Furthermore, the built environment serves as a backdrop for the characters' interactions and personal growth. For example, as Claire becomes more acquainted with the rural environment and its inhabitants, she begins to question her own values and assumptions about social status and the meaning of freedom. Similarly, Milt learns to navigate the complexities of the urban world and adapt to different social situations as they travel through various towns and cities.
Transport, specifically the automobile, is central to the story of "Free Air." The road trip represents a newfound sense of freedom and mobility made possible by the accessibility of automobiles in the early 20th century. The car enables Claire and Milt to traverse vast distances, encounter new people and experiences, and ultimately transform their own lives.
The novel also showcases the challenges and limitations of early automobile technology, such as poor road conditions and the lack of infrastructure for long-distance travel. These obstacles add tension and excitement to the story, as the characters must rely on their resourcefulness and determination to overcome the challenges they face on their journey.
In "Main Street," Lewis settles down, he describes the repetitive and uninspiring architecture of Gopher Prairie, which contributes to the town's stifling atmosphere and reflects the community's resistance to change. Carol Kennicott's dissatisfaction with the built environment prompts her to propose improvements and modernizations to the town, such as better public spaces and more aesthetically pleasing buildings. These efforts, however, are met with hostility from the town's residents, who see them as a threat to their established way of life.
Transport also plays a role in Lewis' stories, often as a symbol of progress and modernity. In "Main Street," Carol's arrival in Gopher Prairie by train highlights the growing interconnectedness of American society in the early 20th century. The availability of motor vehicles and the expansion of road networks also serve to emphasize the increasing mobility and autonomy of the characters in Lewis' novels, enabling them to explore new environments and opportunities beyond their immediate surroundings.
In "Babbitt," transport is depicted as both a marker of social status and a means of escape. Babbitt's car, for instance, represents his middle-class aspirations and adherence to materialistic values. At the same time, the automobile allows him to temporarily break free from the constraints of Zenith's social norms as he embarks on extramarital affairs and engages with radical political ideas.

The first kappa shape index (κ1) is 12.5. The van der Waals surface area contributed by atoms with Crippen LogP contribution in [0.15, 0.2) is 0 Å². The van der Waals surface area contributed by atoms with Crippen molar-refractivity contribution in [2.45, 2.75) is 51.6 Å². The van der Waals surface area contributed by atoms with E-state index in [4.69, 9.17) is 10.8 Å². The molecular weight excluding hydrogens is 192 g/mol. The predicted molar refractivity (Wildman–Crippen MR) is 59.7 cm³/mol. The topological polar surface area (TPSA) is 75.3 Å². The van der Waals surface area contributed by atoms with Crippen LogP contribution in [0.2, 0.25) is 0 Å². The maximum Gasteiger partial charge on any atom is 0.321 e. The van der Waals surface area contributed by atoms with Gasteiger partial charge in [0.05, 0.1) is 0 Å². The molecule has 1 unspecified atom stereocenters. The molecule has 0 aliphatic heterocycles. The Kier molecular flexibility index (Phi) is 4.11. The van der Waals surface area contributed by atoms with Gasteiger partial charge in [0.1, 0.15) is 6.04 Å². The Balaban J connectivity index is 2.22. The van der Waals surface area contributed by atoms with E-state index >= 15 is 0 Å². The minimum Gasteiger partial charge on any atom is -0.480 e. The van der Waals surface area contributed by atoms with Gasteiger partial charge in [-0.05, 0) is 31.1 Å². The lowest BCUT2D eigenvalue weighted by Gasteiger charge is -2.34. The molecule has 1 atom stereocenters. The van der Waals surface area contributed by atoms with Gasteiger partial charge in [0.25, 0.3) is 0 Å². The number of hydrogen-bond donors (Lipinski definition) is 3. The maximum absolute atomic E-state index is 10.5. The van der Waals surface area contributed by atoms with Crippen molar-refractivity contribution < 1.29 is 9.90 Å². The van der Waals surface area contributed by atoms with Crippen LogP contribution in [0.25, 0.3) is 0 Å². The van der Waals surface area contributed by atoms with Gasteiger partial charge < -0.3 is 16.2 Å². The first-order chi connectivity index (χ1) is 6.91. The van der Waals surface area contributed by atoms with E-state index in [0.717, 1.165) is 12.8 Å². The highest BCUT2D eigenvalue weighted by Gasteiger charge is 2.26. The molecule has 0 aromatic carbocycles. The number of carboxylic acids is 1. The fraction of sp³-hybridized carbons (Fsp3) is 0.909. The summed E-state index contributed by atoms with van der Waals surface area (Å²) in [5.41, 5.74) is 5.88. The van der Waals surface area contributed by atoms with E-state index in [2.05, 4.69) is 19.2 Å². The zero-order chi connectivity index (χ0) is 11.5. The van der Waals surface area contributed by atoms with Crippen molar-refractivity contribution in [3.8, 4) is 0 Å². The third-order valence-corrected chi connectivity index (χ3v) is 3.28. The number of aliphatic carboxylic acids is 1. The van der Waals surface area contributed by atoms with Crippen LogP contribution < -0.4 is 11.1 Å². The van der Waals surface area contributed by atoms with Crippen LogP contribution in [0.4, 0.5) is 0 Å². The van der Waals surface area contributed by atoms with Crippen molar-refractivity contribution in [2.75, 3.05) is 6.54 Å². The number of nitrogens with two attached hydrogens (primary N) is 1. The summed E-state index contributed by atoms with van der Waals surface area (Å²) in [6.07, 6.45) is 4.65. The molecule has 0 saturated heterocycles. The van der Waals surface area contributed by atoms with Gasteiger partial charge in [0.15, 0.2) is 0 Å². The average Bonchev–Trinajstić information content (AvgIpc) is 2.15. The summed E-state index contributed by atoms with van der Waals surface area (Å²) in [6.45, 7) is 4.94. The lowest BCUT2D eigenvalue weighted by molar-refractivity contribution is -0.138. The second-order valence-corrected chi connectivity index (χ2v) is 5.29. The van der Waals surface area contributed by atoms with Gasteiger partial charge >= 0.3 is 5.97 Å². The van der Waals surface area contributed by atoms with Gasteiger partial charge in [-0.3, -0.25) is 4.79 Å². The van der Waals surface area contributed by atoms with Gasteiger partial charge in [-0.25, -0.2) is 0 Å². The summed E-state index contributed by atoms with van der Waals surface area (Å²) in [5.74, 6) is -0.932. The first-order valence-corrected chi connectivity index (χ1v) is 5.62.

It was with the manner of a Good Samaritan that he shouted at a respectable-looking man who was waiting for a trolley car, “Have a lift?” As the man climbed in Babbitt condescended, “Going clear down-town? Whenever I see a fellow waiting for a trolley, I always make it a practice to give him a lift—unless, of course, he looks like a bum.” - Babbitt by Sinclair Lewis
Transport is less explicitly addressed in "Elmer Gantry," but the protagonist's travels between different cities, facilitated by advances in transport, allow him to witness the diverse urban landscapes and social dynamics of early 20th century America. This exposure to various environments and communities helps shape Gantry's evolving perspective on organized religion and its role in society.
"Arrowsmith" (1925) follows the life and career of Martin Arrowsmith, a physician and medical researcher. The novel's various settings, including the small town of Wheatsylvania, the bustling city of Zenith, and the remote island of St. Hubert, reflect the different stages of Arrowsmith's personal and professional journey. In each environment, the built infrastructure and urban planning – from rural clinics to prestigious research institutions – play a crucial role in shaping the challenges and opportunities Arrowsmith encounters.
Transport is particularly relevant in "Arrowsmith" when the protagonist travels to the Caribbean to combat a bubonic plague outbreak. The rapid spread of the disease and the global response to the crisis are made possible by advances in transport, allowing researchers, medical professionals, and supplies to reach affected areas more quickly. The novel thus underscores the impact of transport on public health and the increasingly interconnected nature of the world in the early 20th century.
In "Dodsworth," (1929) the protagonist, Samuel Dodsworth, is an automobile magnate who retires and embarks on a journey through Europe with his wife, Fran. The built environment plays a significant role in the novel, as the contrast between American cities and European capitals serves to highlight the cultural differences and tensions the characters experience. The historic architecture and urban planning of European cities provide a backdrop for Dodsworth's introspection and reflections on his own identity and values.
Transport is central to the plot of "Dodsworth," as the characters' travels are made possible by advances in ocean liners and automobiles. The novel explores the impact of mobility on personal relationships, cultural exchanges, and the characters' evolving perspectives on life. The protagonist's background as an automobile manufacturer further emphasizes the connection between transport and the changing nature of society, as well as the tension between the old and the new world.
Sinclair Lewis mentioned streetcars in several of his novels, most notably in "The Job" (1917) and "Babbitt" (1922).